First, the more than 250,000 who died of COVID. We, as a people, never expected this. Epidemics are things that happen in other places, to other people. We’re a modern nation. We somehow believe we’re “safe” here. That even if we do get sick, modern medicine can heal us. (Newsflash, God heals; medicine treats.)
Let’s hold space for those who died because they were unable to access health care for other maladies. Those who died because important procedures were delayed or cancelled. Those who were afraid to go to the hospital when they needed to, and missed out on life-saving treatment.
Let us remember those who succumbed to suicide and drug overdose, during this stressful time of hopelessness.
Be mindful, even, of the expected deaths, whether from old age or terminal illness, those who spent their last days/weeks alone, because loved ones weren’t permitted to hold their hand and ease their passage.
We must recognize that America is grieving. We’ve lost so many of the unique individuals that make up our amazing country. Grief is hard. Grief comes with many emotions. We’re cranky due to grief.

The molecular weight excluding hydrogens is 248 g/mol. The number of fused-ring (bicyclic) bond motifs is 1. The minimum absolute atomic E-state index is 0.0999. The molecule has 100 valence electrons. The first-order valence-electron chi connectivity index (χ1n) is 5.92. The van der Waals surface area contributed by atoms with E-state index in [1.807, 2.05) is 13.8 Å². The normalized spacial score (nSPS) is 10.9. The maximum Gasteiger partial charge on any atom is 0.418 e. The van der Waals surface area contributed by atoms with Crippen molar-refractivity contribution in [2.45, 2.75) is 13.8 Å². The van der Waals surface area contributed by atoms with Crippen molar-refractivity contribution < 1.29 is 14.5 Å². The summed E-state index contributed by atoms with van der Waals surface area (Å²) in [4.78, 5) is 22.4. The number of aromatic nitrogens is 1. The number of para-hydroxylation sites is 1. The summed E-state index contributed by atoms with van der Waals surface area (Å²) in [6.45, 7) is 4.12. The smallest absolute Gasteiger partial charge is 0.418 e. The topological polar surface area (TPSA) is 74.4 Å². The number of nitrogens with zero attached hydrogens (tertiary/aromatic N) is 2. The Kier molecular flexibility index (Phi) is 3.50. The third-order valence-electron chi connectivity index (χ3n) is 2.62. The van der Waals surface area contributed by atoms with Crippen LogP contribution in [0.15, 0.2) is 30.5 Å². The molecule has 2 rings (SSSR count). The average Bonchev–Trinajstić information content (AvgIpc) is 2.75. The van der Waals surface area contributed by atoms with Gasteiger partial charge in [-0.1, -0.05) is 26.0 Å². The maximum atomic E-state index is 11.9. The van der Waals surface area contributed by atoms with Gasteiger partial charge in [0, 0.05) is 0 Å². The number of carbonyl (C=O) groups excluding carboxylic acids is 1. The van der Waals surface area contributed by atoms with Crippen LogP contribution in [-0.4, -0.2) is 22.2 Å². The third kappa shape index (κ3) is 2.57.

The fear, anger, and divisiveness we’re seeing online is magnified because for many of us, it’s our only human interaction outside our household. Online interactions have always had the potential to become confrontational, due to the lack of voice inflection and body language. We can’t read each other’s intent, we can only read their words, and we’re not always careful with our words. But in the pre-COVID world, online interactions were a smaller part of our social life. Now, they’re almost the entirety. I can’t dilute the online strife with chatting with other moms at the park about homeschooling. I can’t forget the pandemic by laughing with a fellow volunteer at Book Den over a hilarious title that comes across our sorting table. I’m not getting the weekly puppy kisses and grateful thank yous from volunteering at the animal vaccine clinic. I miss the elation of participating in a 5K race with hundreds of other people.
At a time when we should be drawing closer together, our leader is fueling the divisiveness. Instead of graciously bowing out, and wishing us all the best, he’s practically clawing at the columns to hold on to the White House.
Let’s take a moment of silence for all the lives lost this year. Then another moment for the less tangible things we’ve lost. Because mask/no mask, Trump/no Trump, open up/shut down, we’ve somehow created a culture where it’s okay to attack and disparage our friends. And that grieves me, too. Like I always tell my kids, “Be kind humans.”